Jumping into Weaving with Hand-Dyed Handspun Yarn

I can’t get enough color in my life! My favorite thing is to spin hand-dyed top because there are so many different ways the colors can play out.

I’ve been dipping my toe into weaving using my Cricket, and I recently got the urge to try weaving hand-dyed handspun yarn. It was surprising and brought up more questions about color and weaving than answers.

At the Dallas/Fort Worth Fiber Fest, I picked up hand-dyed BFL Superwash top from Lisa Souza in two different colorways, Bird of Paradise and Lime & Violet. I knew I wanted to use them to spin and weave; the big question was how.

Since I’m newish to weaving and new to weaving with color, I went for very basic yarns with one color-mixing element in the ply.

I spun three 2-ply yarns on my Flatiron. I plied Bird of Paradise and Lime & Violet on themselves, matching colors in the ply (more or less). My third yarn combined one ply of Bird of Paradise and one ply of Lime & Violet. I spun them to 12 wpi and wove them with a sett of 10 EPI and 8 PPI.

I threaded my 12-inch-wide warp with 4-inch stripes of each yarn, putting the mixed ply yarn in the middle. My weft played out with 6 inches of mixed yarn, 4 inches of Lime & Violet, 4 inches of Bird of Paradise, 30 inches of mixed, 4 inches of Bird of Paradise, and 4 inches of Lime & Violet.

I had no real sense of the color outcome before I started to weave. While I was weaving, I was surprised and fascinated at how the colors played out.

After I rolled my scarf off of my Cricket and stared at it, my first thought was, “weaving is not knitting.”  I know, duh, but I didn’t realize just how different color interactions in weaving would be. The visual element of layering in weaving intertwines colors much more than knitting. Knitting mostly places colors side by side and stacked on top of each other. In weaving there is side by side, stacking and interlacing, color can get rich and complex or seriously muddy very quickly.

I had three big thoughts on weaving with color based on this experiment:

1) Weaving uses yarn and color in a very different way than knitting. Weaving has two distinct elements—the warp and the weft—that need to work together. I had to plan my warp and weft color-wise for their interaction to work. These were both yarns with long color runs. I originally wanted to weave a narrow project, but had to rethink it once I realized that the whole color-run wouldn’t show.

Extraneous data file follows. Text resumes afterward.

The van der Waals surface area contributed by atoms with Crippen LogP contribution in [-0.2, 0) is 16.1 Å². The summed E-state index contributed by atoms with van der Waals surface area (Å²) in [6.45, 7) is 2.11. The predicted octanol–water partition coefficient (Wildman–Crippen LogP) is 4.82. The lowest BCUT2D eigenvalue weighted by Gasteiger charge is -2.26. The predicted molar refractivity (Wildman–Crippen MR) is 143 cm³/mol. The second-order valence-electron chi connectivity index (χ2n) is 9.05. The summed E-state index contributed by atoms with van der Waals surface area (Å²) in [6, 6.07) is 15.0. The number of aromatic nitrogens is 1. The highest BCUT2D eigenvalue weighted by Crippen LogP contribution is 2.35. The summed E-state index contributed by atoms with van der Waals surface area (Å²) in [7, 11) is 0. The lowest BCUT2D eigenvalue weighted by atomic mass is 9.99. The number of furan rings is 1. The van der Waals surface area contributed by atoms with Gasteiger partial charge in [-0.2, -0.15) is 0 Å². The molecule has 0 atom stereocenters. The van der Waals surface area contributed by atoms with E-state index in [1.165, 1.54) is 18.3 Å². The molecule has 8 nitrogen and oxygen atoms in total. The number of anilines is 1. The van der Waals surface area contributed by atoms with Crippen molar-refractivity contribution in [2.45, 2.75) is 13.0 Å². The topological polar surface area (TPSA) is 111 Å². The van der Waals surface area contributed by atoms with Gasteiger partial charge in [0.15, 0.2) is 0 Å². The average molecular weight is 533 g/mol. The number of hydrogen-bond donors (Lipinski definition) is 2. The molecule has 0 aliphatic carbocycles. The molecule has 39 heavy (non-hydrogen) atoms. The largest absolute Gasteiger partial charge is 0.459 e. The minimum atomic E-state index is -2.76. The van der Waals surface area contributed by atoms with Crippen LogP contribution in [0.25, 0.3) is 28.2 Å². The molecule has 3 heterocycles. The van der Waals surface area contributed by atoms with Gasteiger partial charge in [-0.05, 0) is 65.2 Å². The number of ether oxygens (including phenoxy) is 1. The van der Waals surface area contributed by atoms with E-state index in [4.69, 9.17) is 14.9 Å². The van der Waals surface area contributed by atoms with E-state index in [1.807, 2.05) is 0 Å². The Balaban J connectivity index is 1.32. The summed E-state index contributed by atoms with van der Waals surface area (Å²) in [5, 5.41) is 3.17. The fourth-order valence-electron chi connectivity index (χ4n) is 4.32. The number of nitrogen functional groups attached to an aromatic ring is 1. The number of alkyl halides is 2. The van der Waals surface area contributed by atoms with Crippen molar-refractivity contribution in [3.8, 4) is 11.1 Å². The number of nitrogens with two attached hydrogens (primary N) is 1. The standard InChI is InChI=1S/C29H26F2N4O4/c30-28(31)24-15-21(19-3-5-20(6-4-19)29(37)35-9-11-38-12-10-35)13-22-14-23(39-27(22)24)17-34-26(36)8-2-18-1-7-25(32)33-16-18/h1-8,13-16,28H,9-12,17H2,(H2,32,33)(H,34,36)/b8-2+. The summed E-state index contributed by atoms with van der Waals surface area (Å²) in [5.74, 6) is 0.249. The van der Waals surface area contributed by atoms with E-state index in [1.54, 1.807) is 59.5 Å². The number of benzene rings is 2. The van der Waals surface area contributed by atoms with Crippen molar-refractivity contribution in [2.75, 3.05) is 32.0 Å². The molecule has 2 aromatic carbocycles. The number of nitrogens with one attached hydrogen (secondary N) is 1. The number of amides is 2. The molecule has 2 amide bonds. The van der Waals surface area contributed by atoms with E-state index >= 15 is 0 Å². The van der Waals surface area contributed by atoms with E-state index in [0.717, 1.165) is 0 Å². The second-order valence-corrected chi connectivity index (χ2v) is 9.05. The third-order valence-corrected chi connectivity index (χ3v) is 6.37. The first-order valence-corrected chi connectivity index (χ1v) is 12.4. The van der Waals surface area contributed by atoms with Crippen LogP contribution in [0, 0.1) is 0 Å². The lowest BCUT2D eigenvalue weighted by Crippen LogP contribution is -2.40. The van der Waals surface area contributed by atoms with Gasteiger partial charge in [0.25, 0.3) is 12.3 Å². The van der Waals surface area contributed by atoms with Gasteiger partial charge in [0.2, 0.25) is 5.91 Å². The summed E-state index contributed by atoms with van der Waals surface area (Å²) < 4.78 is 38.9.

2) Marled yarn in weaving is astonishingly cool. The spot in the weaving where marled yarns of the same colors intersect made an amazing pattern. It’s visually textured using just plain weave. The lime and teal marled yarns in warp and weft look like stars.

3) Color in weaving gets visually busy very fast. Because weaving has layers, the colors need to work intermeshed. While I was weaving, I did doubt my choices several times. Once the scarf was off the loom, it came together better than I suspected: the colors relaxed into each other

I initially thought this scarf would get tossed in my scarf bucket for the fall when I was done, but I have so much to study and think about, it’s waiting patiently in my ”thinking about and make more samples” pile. The outcome of this experiment was fascinating to me and ignited a new fire my brain about color and weaving.

Jillian Moreno

Jillian Moreno, author of the best-selling spinning book Yarnitecture: A Knitter’s Guide to Spinning: Building Exactly the Yarn You Want, can’t stop writing and teaching about spinning and using handspun to knit, weave and stitch. She explores, questions and plays with fiber and wants to take as many people as possible along for the ride. When she’s at home in Ann Arbor, Michigan, she can be found wantonly basking in her stash and working on her next book.